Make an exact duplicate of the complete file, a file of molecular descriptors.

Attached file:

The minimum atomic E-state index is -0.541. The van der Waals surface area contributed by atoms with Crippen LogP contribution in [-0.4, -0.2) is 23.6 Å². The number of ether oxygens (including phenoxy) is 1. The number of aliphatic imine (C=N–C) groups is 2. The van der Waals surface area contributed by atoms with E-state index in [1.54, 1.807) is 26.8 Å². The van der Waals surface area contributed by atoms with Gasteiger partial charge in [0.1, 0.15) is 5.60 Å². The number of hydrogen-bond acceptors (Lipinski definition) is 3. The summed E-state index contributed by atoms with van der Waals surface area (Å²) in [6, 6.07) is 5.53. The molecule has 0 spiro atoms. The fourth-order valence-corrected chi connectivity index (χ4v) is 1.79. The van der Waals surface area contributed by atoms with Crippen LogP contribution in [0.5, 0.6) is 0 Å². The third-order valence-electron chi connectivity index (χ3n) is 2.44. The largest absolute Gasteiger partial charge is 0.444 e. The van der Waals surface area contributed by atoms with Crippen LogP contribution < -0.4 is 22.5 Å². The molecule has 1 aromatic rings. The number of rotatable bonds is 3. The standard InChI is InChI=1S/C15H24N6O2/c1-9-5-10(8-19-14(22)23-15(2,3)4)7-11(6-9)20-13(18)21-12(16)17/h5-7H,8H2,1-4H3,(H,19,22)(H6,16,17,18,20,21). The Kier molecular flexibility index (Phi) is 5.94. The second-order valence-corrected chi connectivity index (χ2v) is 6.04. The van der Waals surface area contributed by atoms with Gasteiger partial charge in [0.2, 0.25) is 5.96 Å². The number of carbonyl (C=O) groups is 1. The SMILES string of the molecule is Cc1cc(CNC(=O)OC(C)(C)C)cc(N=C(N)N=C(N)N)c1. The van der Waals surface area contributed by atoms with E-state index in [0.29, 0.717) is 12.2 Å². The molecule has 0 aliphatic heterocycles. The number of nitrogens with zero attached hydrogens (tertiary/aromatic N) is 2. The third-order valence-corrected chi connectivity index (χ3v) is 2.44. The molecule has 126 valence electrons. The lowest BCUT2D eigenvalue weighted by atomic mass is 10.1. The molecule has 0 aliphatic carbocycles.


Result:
The minimum atomic E-state index is -0.541. The van der Waals surface area contributed by atoms with Crippen LogP contribution in [-0.4, -0.2) is 23.6 Å². The number of ether oxygens (including phenoxy) is 1. The number of aliphatic imine (C=N–C) groups is 2. The van der Waals surface area contributed by atoms with E-state index in [1.54, 1.807) is 26.8 Å². The van der Waals surface area contributed by atoms with Gasteiger partial charge in [0.1, 0.15) is 5.60 Å². The number of hydrogen-bond acceptors (Lipinski definition) is 3. The summed E-state index contributed by atoms with van der Waals surface area (Å²) in [6, 6.07) is 5.53. The molecule has 0 spiro atoms. The fourth-order valence-corrected chi connectivity index (χ4v) is 1.79. The van der Waals surface area contributed by atoms with Crippen LogP contribution in [0.5, 0.6) is 0 Å². The third-order valence-electron chi connectivity index (χ3n) is 2.44. The largest absolute Gasteiger partial charge is 0.444 e. The van der Waals surface area contributed by atoms with Crippen LogP contribution < -0.4 is 22.5 Å². The molecule has 1 aromatic rings. The number of rotatable bonds is 3. The standard InChI is InChI=1S/C15H24N6O2/c1-9-5-10(8-19-14(22)23-15(2,3)4)7-11(6-9)20-13(18)21-12(16)17/h5-7H,8H2,1-4H3,(H,19,22)(H6,16,17,18,20,21). The Kier molecular flexibility index (Phi) is 5.94. The second-order valence-corrected chi connectivity index (χ2v) is 6.04. The van der Waals surface area contributed by atoms with Gasteiger partial charge in [0.2, 0.25) is 5.96 Å². The number of carbonyl (C=O) groups is 1. The SMILES string of the molecule is Cc1cc(CNC(=O)OC(C)(C)C)cc(N=C(N)N=C(N)N)c1. The van der Waals surface area contributed by atoms with E-state index in [0.29, 0.717) is 12.2 Å². The molecule has 0 aliphatic heterocycles. The number of nitrogens with zero attached hydrogens (tertiary/aromatic N) is 2. The third-order valence-corrected chi connectivity index (χ3v) is 2.44. The molecule has 126 valence electrons. The lowest BCUT2D eigenvalue weighted by atomic mass is 10.1. The molecule has 0 aliphatic carbocycles.